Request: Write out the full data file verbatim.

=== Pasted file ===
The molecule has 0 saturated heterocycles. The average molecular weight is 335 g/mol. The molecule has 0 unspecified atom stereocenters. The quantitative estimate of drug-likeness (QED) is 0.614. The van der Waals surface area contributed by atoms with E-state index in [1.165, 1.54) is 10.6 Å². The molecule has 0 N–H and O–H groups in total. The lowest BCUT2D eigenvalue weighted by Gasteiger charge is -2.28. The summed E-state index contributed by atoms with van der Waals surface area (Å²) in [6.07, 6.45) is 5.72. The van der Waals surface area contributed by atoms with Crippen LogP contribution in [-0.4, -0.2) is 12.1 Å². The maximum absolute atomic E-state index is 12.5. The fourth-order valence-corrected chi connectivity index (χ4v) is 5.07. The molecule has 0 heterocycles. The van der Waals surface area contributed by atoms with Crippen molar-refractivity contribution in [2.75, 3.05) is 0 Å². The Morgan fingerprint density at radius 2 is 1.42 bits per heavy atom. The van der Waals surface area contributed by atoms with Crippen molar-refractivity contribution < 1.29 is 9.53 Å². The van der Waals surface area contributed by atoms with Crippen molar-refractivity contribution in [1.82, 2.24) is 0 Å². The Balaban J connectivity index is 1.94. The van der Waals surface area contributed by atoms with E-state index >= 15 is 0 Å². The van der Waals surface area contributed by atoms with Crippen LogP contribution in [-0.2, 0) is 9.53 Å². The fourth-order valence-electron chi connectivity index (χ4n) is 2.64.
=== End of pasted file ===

The molecule has 0 saturated heterocycles. The average molecular weight is 335 g/mol. The molecule has 0 unspecified atom stereocenters. The quantitative estimate of drug-likeness (QED) is 0.614. The van der Waals surface area contributed by atoms with E-state index in [1.165, 1.54) is 10.6 Å². The molecule has 0 N–H and O–H groups in total. The lowest BCUT2D eigenvalue weighted by Gasteiger charge is -2.28. The summed E-state index contributed by atoms with van der Waals surface area (Å²) in [6.07, 6.45) is 5.72. The van der Waals surface area contributed by atoms with Crippen LogP contribution in [-0.4, -0.2) is 12.1 Å². The maximum absolute atomic E-state index is 12.5. The fourth-order valence-corrected chi connectivity index (χ4v) is 5.07. The molecule has 0 heterocycles. The van der Waals surface area contributed by atoms with Crippen molar-refractivity contribution in [2.75, 3.05) is 0 Å². The Morgan fingerprint density at radius 2 is 1.42 bits per heavy atom. The van der Waals surface area contributed by atoms with Crippen molar-refractivity contribution < 1.29 is 9.53 Å². The van der Waals surface area contributed by atoms with Crippen molar-refractivity contribution in [1.82, 2.24) is 0 Å². The Balaban J connectivity index is 1.94. The van der Waals surface area contributed by atoms with E-state index >= 15 is 0 Å². The van der Waals surface area contributed by atoms with Crippen LogP contribution in [-0.2, 0) is 9.53 Å². The fourth-order valence-electron chi connectivity index (χ4n) is 2.64.